"Swissness" means "whiteness," apparently, and who could be against that except someone who isn't white or what mah pappy used to call a nonwhite-lover. Williamson also compares love of Swissness to the desire of the Japanese not to have Frenchness get in their Japaneseness:
If you were to visit Tokyo and go looking for some Roppongi-style adventure and maybe one of those weirdly delicious curried cutlet things or a visit to a Shinto shrine, but arrived to find nothing but sallow men in black turtlenecks sipping espresso in smoky cafes and reading Baudelaire, nothing but pate and baguettes and Gothic cathedrals and everybody speaking French, you’d surely be feeling that something had been lost, and that that something was Japaneseness.
So that explains the Japanese skinheads! Well, as long as they keep the stink of Gauloises out of the Shibuya Crossing.

Williamson also predicts that he will be called racist for this, which these days is a badge of honor among his kind, to which he is welcome, though I think his problem is more an overeager and ill-considered contrariness, i.e. being an asshole.

UPDATE. Booman thinks I'm being too generous, and he's got a point:
The Swiss and the Japanese don't have the same history with immigration [as the U.S.], and they haven't historically had the same labor needs. But, here's the key, if they need immigrant labor then they need to adapt their cultural expectations rather than form nationalist parties based on the idea of preserving their cultural identity. It's okay to be proud of your Japaneseness or Swissness or Frenchness, but once your country has to become diverse for economic reasons, you lose the right to expect that everything will remain as before.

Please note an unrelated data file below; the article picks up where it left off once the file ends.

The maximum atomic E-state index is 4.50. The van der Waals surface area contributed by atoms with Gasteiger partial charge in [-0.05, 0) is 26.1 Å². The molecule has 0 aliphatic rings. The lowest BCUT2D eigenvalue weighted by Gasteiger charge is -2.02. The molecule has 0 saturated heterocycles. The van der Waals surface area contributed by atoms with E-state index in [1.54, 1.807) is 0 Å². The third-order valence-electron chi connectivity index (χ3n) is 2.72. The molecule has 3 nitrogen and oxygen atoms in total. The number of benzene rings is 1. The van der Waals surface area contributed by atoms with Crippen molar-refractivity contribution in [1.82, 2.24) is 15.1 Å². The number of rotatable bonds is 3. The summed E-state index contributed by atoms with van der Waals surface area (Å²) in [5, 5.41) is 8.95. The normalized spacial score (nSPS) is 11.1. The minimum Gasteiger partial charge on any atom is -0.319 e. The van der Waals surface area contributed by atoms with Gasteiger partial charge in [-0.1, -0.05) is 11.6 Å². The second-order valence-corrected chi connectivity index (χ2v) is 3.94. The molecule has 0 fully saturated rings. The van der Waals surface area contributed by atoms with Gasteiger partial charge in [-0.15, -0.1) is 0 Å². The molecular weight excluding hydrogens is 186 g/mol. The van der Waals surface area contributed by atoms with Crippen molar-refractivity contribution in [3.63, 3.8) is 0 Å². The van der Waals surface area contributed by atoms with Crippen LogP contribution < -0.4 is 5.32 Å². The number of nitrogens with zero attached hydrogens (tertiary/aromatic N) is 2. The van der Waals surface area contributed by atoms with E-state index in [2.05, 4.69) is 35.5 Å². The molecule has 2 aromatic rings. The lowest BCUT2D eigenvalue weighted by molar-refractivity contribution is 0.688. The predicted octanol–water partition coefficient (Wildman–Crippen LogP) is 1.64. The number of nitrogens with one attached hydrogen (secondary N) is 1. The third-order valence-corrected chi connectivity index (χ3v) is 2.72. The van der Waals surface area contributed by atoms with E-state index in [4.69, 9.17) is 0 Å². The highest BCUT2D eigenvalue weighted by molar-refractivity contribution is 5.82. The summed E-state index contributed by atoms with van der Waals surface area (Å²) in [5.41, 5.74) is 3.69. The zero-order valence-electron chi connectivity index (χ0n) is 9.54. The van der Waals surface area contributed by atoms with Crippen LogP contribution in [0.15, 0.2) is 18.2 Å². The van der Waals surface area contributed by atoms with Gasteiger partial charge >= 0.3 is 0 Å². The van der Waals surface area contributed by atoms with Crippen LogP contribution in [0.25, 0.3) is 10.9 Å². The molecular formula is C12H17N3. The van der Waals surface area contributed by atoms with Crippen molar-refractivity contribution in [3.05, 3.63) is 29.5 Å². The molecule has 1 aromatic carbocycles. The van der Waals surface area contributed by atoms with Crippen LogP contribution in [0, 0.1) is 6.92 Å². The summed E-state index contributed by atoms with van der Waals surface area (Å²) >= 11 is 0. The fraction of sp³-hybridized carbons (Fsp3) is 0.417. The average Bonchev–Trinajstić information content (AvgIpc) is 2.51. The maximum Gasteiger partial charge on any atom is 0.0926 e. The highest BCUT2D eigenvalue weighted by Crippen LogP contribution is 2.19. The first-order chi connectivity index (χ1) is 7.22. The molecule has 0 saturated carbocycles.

What happens is that some people always figure out that there's political power to be had in representing and stoking people's discomfort with change. Racism is how this manifests itself... 
So, yeah, it's kind of a natural human response to immigration that some percentage of people will feel very uncomfortable, but the people who live off and heighten that discomfort are worse than mere contrarians. They're sociopathic manipulators whose net effect is basically evil.

Tuesday, October 13, 2015


Real quick, because I had to miss a bunch of this because of family stuff: Bernie Sanders grows on you. He's obviously not like the other candidates, in that he's not blow-dried or even (let us be honest) possessed of traditional political-theatrical gifts. But he handles very well the challenges thrown at him -- like the shady attempts to fault him on racial justice. His explanation on guest workers -- a solid laborite position based on the rights of both old and new residents -- was more granular and much, much more convincing than the other candidates' I am for a more generous and compassionate America bullshit. (Though when Clinton said let's stop and compare this conversation to what the Republicans are emitting, that was excellent -- as it was every time it happened.) I started by cringing at him, but after an hour I was looking forward to seeing him back on screen. You know why I think that is? Because he's honest. No, I'm not kidding. You don't see him changing the subject or scrambling to get around his own positions. He explained himself very clearly on gun control and it was to my satisfaction. Now, while I'm softer on gun control than most liberals, I'm not totally in agreement with his position --but at least I can respect his position because he respected me enough to tell me why he held it.